Magazine article The Spectator

Scents and Sensibility

Magazine article The Spectator

Scents and Sensibility

Article excerpt

I once knew an exotic and terrifying old lady who had been reared on the back of Indian elephants and who on opening her mouth to speak breathed out a heavenly cloud of something unforgettably alluring. How did she do it? Had she declined a stiff martini and instead swallowed an entire bottle of Patou's Joy? I never discovered her secret but her legacy to me has been an insatiable fascination with smell.

Smells are big these days and burning candles have recently become such trendy house gifts that they have even acquired their own verb. I know people who 'fragrance' their houses with enough flickering table and wall illuminations to resemble the cathedral at Chartres en pleine messe.

Nowadays, with everyone on a low-carb diet, house gift ideas present a real challenge for the guest. A bottle of the finest olive oil or the full yard of pricey peppermints is considered an affront to healthy eating, while ubiquitous membership of AA categorically precludes the fine wine option. My father once confided to Dear Mary that his favourite present was a full gross sheet of first-class stamps. But unless your host is a pen and paper person, the candle alternative is often a wise choice.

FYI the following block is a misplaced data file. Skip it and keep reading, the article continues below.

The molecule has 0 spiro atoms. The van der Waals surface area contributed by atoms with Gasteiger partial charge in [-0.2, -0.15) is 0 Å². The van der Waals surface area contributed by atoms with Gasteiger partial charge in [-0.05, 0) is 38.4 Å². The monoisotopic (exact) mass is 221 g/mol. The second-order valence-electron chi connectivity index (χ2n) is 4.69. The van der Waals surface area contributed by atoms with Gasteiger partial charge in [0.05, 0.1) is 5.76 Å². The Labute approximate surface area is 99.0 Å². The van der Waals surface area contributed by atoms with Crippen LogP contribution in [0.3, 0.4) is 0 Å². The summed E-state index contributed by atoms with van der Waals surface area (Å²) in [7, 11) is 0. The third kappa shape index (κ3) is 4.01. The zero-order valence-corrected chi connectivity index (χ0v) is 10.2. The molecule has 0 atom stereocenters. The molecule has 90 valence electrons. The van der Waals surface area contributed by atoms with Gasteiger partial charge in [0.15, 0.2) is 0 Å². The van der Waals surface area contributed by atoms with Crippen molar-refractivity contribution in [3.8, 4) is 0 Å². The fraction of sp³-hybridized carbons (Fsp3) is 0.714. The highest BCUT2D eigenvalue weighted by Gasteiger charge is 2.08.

Happily, home smell options have suddenly become delectably, headily classy, and the merest whiff of Diptyque's Figue or Jo Malone's Pomegranate Noir can lift the seductiveness of a room as effectively as the sight of a glorious bunch of flowers or the taste of a chilled magnum of vintage champagne.

The Krug/Bendicks of the candle world is undoubtedly the Rigaud, the oldest smelly candle on the market. Even the striped black and white box and the silver-topped glass jar, once so beloved by Jackie Onassis, drip elegance and style. The popularity of its classic Cypres is now threatened by Rigaud's own delectable yellow Tournesol (sunflower) which evokes a Grace Kelly-type, south-of-France exhilaration, belching high summer and containing almost double the usual intensity of most perfumed candles.

A wonderful alternative, the Lampe Berger involves a nostalgic Bunsen burner-type contraption and a lovely chunky glass container that when filled with any one of a hundred choices, including a heavenly jasmine, gives a tantalisingly tantric slow-release scent that lasts for hours.

For those alarmed by a naked flame, Branche d'Olive from Provence has created a ravishingly pretty bottle containing a mouthwateringly strong orangey liquid into which you immerse little wooden sticks before removing them and allowing the citrus scent to diffuse throughout the room. …

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